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Published June 16, 2021 10:48 AM

“We argue that a quick and dirty style of programming is not necessarily bad: the quicker you code, the more scientific ideas you can potentially test and publish. However, if coding quickly means coding sloppily, then bugs, false conclusions, and article retractions may be the result. Furthermore, if your code becomes increasingly complex and messy over time, then adapting it to new tasks will be difficult, potentially stalling your research progress” says Geir Kjetil Sandve, Professor at the Centre for Bioinformatics.

The study was recently published in the popular ten simple rules series of PLOS Computational Biology and can be found here.

Published June 16, 2021 10:32 AM

“We have developed a large software framework that provides a broad variety of machine learning modules for discovering patterns in immune data. It implements each step of the machine learning process in an extensible, open-source software ecosystem that is based on fully specified and shareable workflows” says Geir Kjetil Sandve, Professor at the Centre for Bioinformatics.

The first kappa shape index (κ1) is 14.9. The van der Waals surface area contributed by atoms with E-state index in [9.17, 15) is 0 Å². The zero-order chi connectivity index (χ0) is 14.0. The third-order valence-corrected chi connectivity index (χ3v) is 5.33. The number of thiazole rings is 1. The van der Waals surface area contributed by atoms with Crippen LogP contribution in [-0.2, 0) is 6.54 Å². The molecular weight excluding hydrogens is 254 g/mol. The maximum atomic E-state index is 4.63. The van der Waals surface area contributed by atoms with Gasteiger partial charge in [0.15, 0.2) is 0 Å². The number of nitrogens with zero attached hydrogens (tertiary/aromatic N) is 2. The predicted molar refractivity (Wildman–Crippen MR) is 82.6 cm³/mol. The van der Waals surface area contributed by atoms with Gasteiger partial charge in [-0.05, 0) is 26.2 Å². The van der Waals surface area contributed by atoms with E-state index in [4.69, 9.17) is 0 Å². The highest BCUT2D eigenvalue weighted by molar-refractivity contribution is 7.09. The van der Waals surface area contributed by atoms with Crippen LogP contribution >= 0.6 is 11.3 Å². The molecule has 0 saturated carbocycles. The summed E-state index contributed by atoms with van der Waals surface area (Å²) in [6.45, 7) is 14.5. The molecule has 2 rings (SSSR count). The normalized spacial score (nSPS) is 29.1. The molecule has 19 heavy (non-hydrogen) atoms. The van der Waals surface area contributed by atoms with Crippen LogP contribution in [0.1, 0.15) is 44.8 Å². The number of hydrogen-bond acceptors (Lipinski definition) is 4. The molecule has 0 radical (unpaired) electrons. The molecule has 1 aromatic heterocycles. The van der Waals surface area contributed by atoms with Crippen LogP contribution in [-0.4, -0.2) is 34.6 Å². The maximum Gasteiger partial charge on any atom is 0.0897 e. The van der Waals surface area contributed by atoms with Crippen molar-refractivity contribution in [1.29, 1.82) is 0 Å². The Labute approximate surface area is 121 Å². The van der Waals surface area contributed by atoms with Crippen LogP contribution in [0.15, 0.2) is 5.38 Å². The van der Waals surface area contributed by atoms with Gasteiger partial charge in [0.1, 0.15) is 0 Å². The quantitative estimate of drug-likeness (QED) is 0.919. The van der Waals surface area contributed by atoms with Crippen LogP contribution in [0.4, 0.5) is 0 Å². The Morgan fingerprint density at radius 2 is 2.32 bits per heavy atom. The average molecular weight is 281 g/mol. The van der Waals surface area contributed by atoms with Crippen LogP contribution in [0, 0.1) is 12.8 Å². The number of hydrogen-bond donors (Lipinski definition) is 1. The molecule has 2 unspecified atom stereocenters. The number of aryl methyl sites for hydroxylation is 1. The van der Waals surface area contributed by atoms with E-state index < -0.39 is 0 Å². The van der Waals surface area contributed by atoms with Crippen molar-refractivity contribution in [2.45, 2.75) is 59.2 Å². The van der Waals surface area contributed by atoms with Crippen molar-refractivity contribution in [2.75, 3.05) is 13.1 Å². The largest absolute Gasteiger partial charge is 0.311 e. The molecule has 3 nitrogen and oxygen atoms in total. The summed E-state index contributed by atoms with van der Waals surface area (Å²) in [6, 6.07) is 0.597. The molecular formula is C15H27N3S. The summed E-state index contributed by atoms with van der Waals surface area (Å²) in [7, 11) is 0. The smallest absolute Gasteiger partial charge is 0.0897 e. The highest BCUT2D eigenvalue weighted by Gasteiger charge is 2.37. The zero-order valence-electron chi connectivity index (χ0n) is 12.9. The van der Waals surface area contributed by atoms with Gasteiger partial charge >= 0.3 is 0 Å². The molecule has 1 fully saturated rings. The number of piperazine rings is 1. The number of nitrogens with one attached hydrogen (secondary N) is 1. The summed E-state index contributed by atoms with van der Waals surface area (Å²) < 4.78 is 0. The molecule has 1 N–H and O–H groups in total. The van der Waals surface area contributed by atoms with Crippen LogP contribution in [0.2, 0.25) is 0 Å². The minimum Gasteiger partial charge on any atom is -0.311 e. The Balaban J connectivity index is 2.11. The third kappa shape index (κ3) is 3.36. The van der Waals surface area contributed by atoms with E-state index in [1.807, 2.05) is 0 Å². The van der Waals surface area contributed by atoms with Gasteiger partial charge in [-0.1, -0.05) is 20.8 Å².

The study was recently made available on BioRxiv preprint server and can be found here.

The study has been a large team effort with contributions from national and international collaborators including the group of Victor Greiff, Associate professor at the Department of Immunology.

Published June 16, 2021 9:33 AM

“We have succeeded in extracting epigenetic information from scarce DNA from serum archived in the Janus Serum Biobank. This opens up new avenues for what serum banks can be used to achieve” says Trine B Rounge researcher at the Cancer Registry of Norway and Associate Professor at Centre for Bioinformatics.

The study, financed by Norwegian Cancer Society, was recently published in Clinical Epigenetics and can be found here.

In a collaborative national and international effort, the researchers conducted a study to test the feasibility of extracting more information from DNA from the Janus samples than was previously anticipated.